Friday, 15 March 2019
Leaf-miners are Larvae!
There has been much media coverage today for the school strike by young people against climate change. I have been thinking back to those balmy, if 'unnatural', February days when sightings of early butterflies graced the pages of @twitter, and I began to wish that I had a 2019 butterfly photo of my own to share. We visited NT Wicken Fen, a renowned site for biodiversity, but any lurking butterflies eluded me.
Since then we have been battered by Storm Gareth, which comes and goes in pulses, bearing a chill wind in its wake at times. What, I wonder, has become of those early butterflies?
I checked the garden this morning for signs of a return to spring, and found a 7-spot Ladybird but few other signs of insect life. I was about to come indoors when a rather scruffy bramble caught my attention, and I noticed the leaf-miner trail in the photo above. I knew virtually nothing about the creatures who make these so it seemed a good moment to learn (so please let me know if any of the text that follows needs a tweak!).
I discovered that these insects are larvae, a thought that had not previously crossed my mind. Furthermore, it turns out that these ones are lepidopteran larvae. OK, so there are no bright-winged butterflies for me to photograph and enjoy this morning, but there is the excitement of discovering that the small miners who leave a corridor-trail (known, it seems as a 'gallery', patterned with 'frass') will become moths, probably Stigmella aurella (and here for Suffolk sightings) or a similar Stigmella species.
The adult moth, while not without a certain charm, is not the most exciting creature in terms of appearance. The wingspan of this species of Nepticulidae is less than a centimetre. The fact that these insects are part of the Nepticulidae family indicates that they have eye-caps over their eyes. We quite often see Mint Moths in our garden, but I cannot recall seeing a leaf mine moth, such as the Golden Pigmy, when they are on the wing in May. Photos of the larval stage can be seen here.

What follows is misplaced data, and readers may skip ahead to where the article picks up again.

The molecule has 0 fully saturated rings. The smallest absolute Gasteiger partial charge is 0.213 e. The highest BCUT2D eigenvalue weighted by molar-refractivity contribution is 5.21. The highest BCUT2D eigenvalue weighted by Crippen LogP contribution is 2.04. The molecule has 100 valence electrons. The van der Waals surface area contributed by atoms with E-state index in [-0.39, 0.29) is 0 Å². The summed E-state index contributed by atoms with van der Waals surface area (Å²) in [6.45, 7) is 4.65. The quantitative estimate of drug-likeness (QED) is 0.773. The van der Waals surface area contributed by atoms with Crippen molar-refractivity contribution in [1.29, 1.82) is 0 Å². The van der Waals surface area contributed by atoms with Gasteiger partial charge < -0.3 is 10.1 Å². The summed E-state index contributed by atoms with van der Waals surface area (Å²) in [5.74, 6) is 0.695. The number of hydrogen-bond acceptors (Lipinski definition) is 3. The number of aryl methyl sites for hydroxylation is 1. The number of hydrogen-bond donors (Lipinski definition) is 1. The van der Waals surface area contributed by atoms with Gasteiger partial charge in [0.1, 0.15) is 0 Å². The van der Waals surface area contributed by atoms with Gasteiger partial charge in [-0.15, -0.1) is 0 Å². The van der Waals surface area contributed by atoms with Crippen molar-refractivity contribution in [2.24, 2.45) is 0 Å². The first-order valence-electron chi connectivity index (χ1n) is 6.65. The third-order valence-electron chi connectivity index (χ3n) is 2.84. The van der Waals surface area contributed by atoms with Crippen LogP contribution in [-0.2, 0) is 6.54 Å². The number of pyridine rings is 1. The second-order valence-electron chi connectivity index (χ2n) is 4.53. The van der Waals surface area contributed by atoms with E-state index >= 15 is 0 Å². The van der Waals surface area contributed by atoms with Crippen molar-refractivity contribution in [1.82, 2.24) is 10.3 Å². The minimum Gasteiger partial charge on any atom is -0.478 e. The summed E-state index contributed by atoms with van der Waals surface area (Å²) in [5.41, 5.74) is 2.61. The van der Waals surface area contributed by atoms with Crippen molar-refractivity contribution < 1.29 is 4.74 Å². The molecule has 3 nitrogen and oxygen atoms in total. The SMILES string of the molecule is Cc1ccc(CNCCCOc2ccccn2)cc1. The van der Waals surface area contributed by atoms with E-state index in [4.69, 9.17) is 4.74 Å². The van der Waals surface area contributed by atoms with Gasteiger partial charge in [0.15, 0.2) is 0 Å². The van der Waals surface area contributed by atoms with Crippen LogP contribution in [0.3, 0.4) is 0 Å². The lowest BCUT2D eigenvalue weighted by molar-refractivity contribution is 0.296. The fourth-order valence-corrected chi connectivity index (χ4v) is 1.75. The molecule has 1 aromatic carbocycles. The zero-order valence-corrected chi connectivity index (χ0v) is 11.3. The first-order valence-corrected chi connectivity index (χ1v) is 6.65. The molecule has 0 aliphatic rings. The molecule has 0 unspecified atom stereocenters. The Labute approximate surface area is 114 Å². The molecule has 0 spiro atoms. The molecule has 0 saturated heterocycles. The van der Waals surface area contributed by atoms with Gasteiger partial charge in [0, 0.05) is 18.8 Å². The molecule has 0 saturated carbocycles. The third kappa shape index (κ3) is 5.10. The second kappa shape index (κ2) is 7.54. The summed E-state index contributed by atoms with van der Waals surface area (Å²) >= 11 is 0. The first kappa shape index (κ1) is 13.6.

Those of you who follow my blog may know that I like to contribute data to insect recording surveys. I see there is a rather comprehensive Leaf-miner Moth Recording scheme here.
Many of my UK readers will be aware that Butterfly Conservation have just launched a new awareness initiative in the face of a serious decline called #MothsMatter. It seeks to show us why moths matter as pollinators and as an important element in the food chain. Many of us admire these insects for their variety and beauty.
Here at home we have a dedicated wildlife patch in our garden. We also have a few self-seeded Buddleia butterfly-bushes (including one growing up through out tarmac drive!). I have three insect hotels. There is a ready supply of water, and while a slab by the french window may not be the ideal space for a bramble, I see no reason why the larvae should be disturbed.
I had a couple of moths on the outside of my window last night: here's to a summer ahead of knowledge, wonder, conservation ... and moths.